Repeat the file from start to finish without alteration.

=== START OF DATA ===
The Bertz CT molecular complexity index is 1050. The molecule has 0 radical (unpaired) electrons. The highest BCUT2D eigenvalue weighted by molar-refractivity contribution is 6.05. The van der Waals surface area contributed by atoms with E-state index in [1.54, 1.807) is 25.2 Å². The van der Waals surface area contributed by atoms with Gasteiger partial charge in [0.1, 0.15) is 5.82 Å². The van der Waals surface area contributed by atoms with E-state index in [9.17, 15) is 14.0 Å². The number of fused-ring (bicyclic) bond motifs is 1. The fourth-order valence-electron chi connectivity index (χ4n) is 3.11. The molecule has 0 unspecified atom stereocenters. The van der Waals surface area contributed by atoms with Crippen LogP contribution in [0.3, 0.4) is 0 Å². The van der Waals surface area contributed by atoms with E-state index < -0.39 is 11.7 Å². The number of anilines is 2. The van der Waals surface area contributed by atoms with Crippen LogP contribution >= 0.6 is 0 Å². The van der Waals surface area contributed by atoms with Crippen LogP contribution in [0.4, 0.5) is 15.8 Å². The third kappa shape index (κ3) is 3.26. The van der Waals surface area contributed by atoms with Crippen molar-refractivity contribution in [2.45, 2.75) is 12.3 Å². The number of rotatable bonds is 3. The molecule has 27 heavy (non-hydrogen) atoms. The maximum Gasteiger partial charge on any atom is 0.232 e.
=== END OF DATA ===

The Bertz CT molecular complexity index is 1050. The molecule has 0 radical (unpaired) electrons. The highest BCUT2D eigenvalue weighted by molar-refractivity contribution is 6.05. The van der Waals surface area contributed by atoms with E-state index in [1.54, 1.807) is 25.2 Å². The van der Waals surface area contributed by atoms with Gasteiger partial charge in [0.1, 0.15) is 5.82 Å². The van der Waals surface area contributed by atoms with E-state index in [9.17, 15) is 14.0 Å². The number of fused-ring (bicyclic) bond motifs is 1. The fourth-order valence-electron chi connectivity index (χ4n) is 3.11. The molecule has 0 unspecified atom stereocenters. The van der Waals surface area contributed by atoms with Crippen LogP contribution in [0.3, 0.4) is 0 Å². The van der Waals surface area contributed by atoms with E-state index < -0.39 is 11.7 Å². The number of anilines is 2. The van der Waals surface area contributed by atoms with Crippen LogP contribution >= 0.6 is 0 Å². The van der Waals surface area contributed by atoms with Crippen LogP contribution in [0.4, 0.5) is 15.8 Å². The third kappa shape index (κ3) is 3.26. The van der Waals surface area contributed by atoms with Crippen molar-refractivity contribution in [2.45, 2.75) is 12.3 Å². The number of rotatable bonds is 3. The molecule has 27 heavy (non-hydrogen) atoms. The maximum Gasteiger partial charge on any atom is 0.232 e.